Cruicetown is a civil parish near the village of Nobber in the barony of Kells Lower, Co Meath comprising of the townlands of Cruicetown, Moydorragh, Altmush and Newtown.
The parish takes its name from the Norman family of Cruise (spelt variously Cruice, Crus, Crues etc.), which is derived from the surname de Cruys, who were amongst the first Norman mercenaries to settle in Ireland after the invasion of 1169. It is possible that the family were originally Flemish and came to Ireland via the parish of Cruwys Morchard in Devon, where they would have settled after the Norman conquest of England in 1066.
In Ireland, the main branch of the family settled at Naul on the Dublin/Meath border, and records dating to 1185 attest to the presence of a Stephen de Crues in Naul at that time. A close connection between Cruicetown and Naul throughout the medieval period is evidenced by various historical documents relating the fact that the possession of Cruicetown and the patronage of the church remained with the Cruises of the Naul for many centuries. In the 1270s this side of the family became Chief Sergeants of Dublin, a position they hold by hereditary right for nearly 400 years. Another branch of the family settled at Brittas, a townland located between Cruicetown and Nobber. Folklore has it that they are descended from Sir Maurice de Cruys who died in 1216, and who is recorded on the tomb of his direct descendent Gerald Cruise in St John’s Old Cemetery in Nobber which was erected in 1619.
Once established in Cruicetown and the surrounding area the first priority for the Norman settlers was that of defence. The remains of Cruicetown motte-and-bailey are typical of the first military fortifications they erected, made of earthworks and timber rather than stone. The steep mound of the motte and its attached bailey were protected by a deep fosse or ditch and a timber palisade, and the motte was surmounted by a wooden tower or bretesche (the townland name Brittas comes from this). Apart from its function as a safe fortress in hostile and disputed territory, the motte also acted as an administrative centre for the estates of the Cruise manor. Cruicetown motte, like the nearby mottes of Nobber and Kilbeg, was probably built sometime in the 1180-90s.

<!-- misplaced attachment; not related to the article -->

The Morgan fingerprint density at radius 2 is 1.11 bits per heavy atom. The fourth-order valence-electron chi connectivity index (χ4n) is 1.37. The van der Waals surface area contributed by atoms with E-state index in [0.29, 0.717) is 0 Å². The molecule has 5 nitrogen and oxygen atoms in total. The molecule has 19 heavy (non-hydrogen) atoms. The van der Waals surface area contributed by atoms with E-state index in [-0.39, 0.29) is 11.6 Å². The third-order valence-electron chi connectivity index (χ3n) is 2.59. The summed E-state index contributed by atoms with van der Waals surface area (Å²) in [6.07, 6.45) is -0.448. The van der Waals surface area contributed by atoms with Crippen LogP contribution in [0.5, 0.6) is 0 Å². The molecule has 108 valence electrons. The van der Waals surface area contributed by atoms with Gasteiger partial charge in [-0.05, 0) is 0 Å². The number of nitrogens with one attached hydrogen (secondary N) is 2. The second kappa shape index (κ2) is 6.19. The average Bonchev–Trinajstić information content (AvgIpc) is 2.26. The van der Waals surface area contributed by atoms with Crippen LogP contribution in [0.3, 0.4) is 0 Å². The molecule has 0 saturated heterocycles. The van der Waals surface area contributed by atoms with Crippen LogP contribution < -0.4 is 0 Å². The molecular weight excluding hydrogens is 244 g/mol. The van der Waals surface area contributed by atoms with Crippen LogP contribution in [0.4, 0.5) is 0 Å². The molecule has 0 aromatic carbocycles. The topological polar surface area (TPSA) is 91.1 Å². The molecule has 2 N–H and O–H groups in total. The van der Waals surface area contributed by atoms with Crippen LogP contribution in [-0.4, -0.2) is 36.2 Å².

The building of Cruicetown church has been dated to the late 12th or early 13th centuries, although it is first mentioned in the historical record in 1292 when it is noted that Robert de Cruys of Naul held the right of advowson. The motte and church together formed the nucleus of a classic Norman medieval village, the obscure remains of which can still be seen in the surrounding fields. Many such villages were abandoned in the 1300s due to the combined ravages of the Bruce Invasion, Great European Famine and the later Black Death, but dwelling places were recorded in Cruicetown up as far as the 1650s.
The church functioned as the parish church of the Cruises and their tenants right up to the time of the Protestant Reformation of King Henry VIII begun in the 1530s. Alongside the dissolution of the monasteries, smaller parish churches were stripped of their valuables which were sold to swell the king’s coffers. Lead was removed from roofs and churches rapidly fell into disrepair. In 1576 Sir Henry Sidney reported to Queen Elizabeth that most parish churches in Meath were “ruinous”, Cruicetown probably amongst them.
The graveyard contains a cross in the style of the old Irish high crosses, erected by Patrick Cruise in 1688 and inside the church is a effigial tomb bearing the Cruise and Dalton arms in memory of Patrick’s parents Walter Cruise of the Naul branch (died 1663) who married Elizabeth Cruise of the Brittas branch, attesting to the close relationship between the two families even after many centuries in Ireland. The Cruise arms are practically identical to the arms of the Cruwys family of Devon.
The hinterland around Cruicetown suffered greatly during the confused decade of war following on from the rebellion of 1641 which culminated in the victory of Oliver Cromwell and the English parliament. Staunchly Catholic, the Cruises forfeited Brittas to the adventurer John Bligh, although Peter Cruise of that branch who fought at the Battle of the Boyne built a house in Rahood rather than join the Wild Geese. This Peter is thought to be the brother of Bridget Cruise for whom the local bard Turlough O’Carolan composed his famous airs. Christopher Cruice forfeited Cruicetown and Naul and was transplanted to Connacht. His will left Naul to his eldest son, also Christopher, and these lands were never recovered. Cruicetown, however, was left to a younger son, Lawrence, who recovered these lands in the Court of Claims in 1663, early in the reign of the restored King Charles II. His descendants held possession of Cruicetown until its sale in 1789. Today the cemetery is actively maintained by members of the voluntary Cruicetown Cemetery Conservation Committee.